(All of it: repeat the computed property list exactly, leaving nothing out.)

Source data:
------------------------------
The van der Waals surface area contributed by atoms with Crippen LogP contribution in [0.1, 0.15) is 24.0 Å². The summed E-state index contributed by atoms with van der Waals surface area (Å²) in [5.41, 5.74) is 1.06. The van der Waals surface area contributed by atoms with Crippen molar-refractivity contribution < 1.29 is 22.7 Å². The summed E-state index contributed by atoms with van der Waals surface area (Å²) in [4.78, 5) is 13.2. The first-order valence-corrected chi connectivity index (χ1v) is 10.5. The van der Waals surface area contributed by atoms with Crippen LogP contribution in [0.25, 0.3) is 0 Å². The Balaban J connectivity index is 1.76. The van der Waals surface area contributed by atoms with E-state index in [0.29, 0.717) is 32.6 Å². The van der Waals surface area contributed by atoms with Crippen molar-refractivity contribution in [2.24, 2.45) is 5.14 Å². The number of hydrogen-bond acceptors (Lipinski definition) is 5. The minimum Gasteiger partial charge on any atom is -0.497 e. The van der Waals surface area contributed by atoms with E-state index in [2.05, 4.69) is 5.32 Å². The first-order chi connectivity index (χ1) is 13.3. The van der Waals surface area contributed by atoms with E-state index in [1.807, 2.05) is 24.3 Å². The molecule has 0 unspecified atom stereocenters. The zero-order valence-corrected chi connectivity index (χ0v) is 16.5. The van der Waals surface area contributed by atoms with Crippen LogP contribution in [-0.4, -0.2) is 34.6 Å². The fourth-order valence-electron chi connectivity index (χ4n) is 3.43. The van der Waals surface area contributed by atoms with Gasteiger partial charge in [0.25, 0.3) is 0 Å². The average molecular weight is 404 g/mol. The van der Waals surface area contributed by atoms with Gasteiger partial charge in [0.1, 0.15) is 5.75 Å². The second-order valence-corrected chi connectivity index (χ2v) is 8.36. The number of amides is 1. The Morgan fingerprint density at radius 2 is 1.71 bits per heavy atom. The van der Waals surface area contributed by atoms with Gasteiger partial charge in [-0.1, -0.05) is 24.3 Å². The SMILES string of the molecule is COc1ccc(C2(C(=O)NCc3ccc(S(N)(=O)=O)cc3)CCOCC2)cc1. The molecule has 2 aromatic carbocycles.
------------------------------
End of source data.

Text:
The van der Waals surface area contributed by atoms with Crippen LogP contribution in [0.1, 0.15) is 24.0 Å². The summed E-state index contributed by atoms with van der Waals surface area (Å²) in [5.41, 5.74) is 1.06. The van der Waals surface area contributed by atoms with Crippen molar-refractivity contribution < 1.29 is 22.7 Å². The summed E-state index contributed by atoms with van der Waals surface area (Å²) in [4.78, 5) is 13.2. The first-order valence-corrected chi connectivity index (χ1v) is 10.5. The van der Waals surface area contributed by atoms with Crippen LogP contribution in [0.25, 0.3) is 0 Å². The Balaban J connectivity index is 1.76. The van der Waals surface area contributed by atoms with E-state index in [0.29, 0.717) is 32.6 Å². The van der Waals surface area contributed by atoms with Crippen molar-refractivity contribution in [2.24, 2.45) is 5.14 Å². The number of hydrogen-bond acceptors (Lipinski definition) is 5. The minimum Gasteiger partial charge on any atom is -0.497 e. The van der Waals surface area contributed by atoms with E-state index in [2.05, 4.69) is 5.32 Å². The first-order chi connectivity index (χ1) is 13.3. The van der Waals surface area contributed by atoms with E-state index in [1.807, 2.05) is 24.3 Å². The molecule has 0 unspecified atom stereocenters. The zero-order valence-corrected chi connectivity index (χ0v) is 16.5. The van der Waals surface area contributed by atoms with Crippen LogP contribution in [-0.4, -0.2) is 34.6 Å². The fourth-order valence-electron chi connectivity index (χ4n) is 3.43. The van der Waals surface area contributed by atoms with Gasteiger partial charge in [0.25, 0.3) is 0 Å². The average molecular weight is 404 g/mol. The van der Waals surface area contributed by atoms with Gasteiger partial charge in [0.1, 0.15) is 5.75 Å². The second-order valence-corrected chi connectivity index (χ2v) is 8.36. The number of amides is 1. The Morgan fingerprint density at radius 2 is 1.71 bits per heavy atom. The van der Waals surface area contributed by atoms with Gasteiger partial charge in [-0.1, -0.05) is 24.3 Å². The SMILES string of the molecule is COc1ccc(C2(C(=O)NCc3ccc(S(N)(=O)=O)cc3)CCOCC2)cc1. The molecule has 2 aromatic carbocycles.